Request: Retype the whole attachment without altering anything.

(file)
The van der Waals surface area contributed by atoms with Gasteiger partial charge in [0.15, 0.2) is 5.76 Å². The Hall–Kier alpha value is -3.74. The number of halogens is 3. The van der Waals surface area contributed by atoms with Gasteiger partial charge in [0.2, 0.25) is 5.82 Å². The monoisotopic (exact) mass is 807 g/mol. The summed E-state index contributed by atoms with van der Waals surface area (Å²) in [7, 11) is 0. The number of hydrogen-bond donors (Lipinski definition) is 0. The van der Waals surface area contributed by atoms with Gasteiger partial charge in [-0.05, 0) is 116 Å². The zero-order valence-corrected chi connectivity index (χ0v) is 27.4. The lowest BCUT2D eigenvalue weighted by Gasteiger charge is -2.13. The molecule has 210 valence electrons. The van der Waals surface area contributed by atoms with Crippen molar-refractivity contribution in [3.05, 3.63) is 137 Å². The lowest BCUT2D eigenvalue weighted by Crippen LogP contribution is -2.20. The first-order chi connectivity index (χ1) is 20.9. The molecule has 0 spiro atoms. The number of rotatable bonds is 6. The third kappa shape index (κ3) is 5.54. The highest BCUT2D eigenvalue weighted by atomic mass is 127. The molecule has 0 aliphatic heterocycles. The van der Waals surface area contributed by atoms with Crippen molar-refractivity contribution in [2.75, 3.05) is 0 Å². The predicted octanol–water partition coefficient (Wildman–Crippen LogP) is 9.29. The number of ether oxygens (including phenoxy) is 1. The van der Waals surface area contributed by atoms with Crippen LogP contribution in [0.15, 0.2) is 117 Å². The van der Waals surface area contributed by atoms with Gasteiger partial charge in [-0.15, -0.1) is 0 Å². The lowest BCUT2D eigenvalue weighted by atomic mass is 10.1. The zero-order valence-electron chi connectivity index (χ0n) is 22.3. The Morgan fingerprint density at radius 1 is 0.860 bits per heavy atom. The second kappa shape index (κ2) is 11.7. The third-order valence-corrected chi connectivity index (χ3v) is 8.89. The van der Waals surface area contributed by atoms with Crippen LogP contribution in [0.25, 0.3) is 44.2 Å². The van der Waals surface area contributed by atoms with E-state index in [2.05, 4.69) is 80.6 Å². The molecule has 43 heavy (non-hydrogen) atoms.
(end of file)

The van der Waals surface area contributed by atoms with Gasteiger partial charge in [0.15, 0.2) is 5.76 Å². The Hall–Kier alpha value is -3.74. The number of halogens is 3. The van der Waals surface area contributed by atoms with Gasteiger partial charge in [0.2, 0.25) is 5.82 Å². The monoisotopic (exact) mass is 807 g/mol. The summed E-state index contributed by atoms with van der Waals surface area (Å²) in [7, 11) is 0. The number of hydrogen-bond donors (Lipinski definition) is 0. The van der Waals surface area contributed by atoms with Gasteiger partial charge in [-0.05, 0) is 116 Å². The zero-order valence-corrected chi connectivity index (χ0v) is 27.4. The lowest BCUT2D eigenvalue weighted by Gasteiger charge is -2.13. The molecule has 210 valence electrons. The van der Waals surface area contributed by atoms with Crippen molar-refractivity contribution in [3.05, 3.63) is 137 Å². The lowest BCUT2D eigenvalue weighted by Crippen LogP contribution is -2.20. The first-order chi connectivity index (χ1) is 20.9. The molecule has 0 spiro atoms. The number of rotatable bonds is 6. The third kappa shape index (κ3) is 5.54. The highest BCUT2D eigenvalue weighted by atomic mass is 127. The molecule has 0 aliphatic heterocycles. The van der Waals surface area contributed by atoms with Crippen molar-refractivity contribution in [2.75, 3.05) is 0 Å². The predicted octanol–water partition coefficient (Wildman–Crippen LogP) is 9.29. The number of ether oxygens (including phenoxy) is 1. The van der Waals surface area contributed by atoms with Crippen LogP contribution in [0.15, 0.2) is 117 Å². The van der Waals surface area contributed by atoms with Gasteiger partial charge in [-0.15, -0.1) is 0 Å². The lowest BCUT2D eigenvalue weighted by atomic mass is 10.1. The zero-order valence-electron chi connectivity index (χ0n) is 22.3. The Morgan fingerprint density at radius 1 is 0.860 bits per heavy atom. The second kappa shape index (κ2) is 11.7. The third-order valence-corrected chi connectivity index (χ3v) is 8.89. The van der Waals surface area contributed by atoms with Crippen LogP contribution in [0.25, 0.3) is 44.2 Å². The van der Waals surface area contributed by atoms with E-state index in [2.05, 4.69) is 80.6 Å². The molecule has 43 heavy (non-hydrogen) atoms.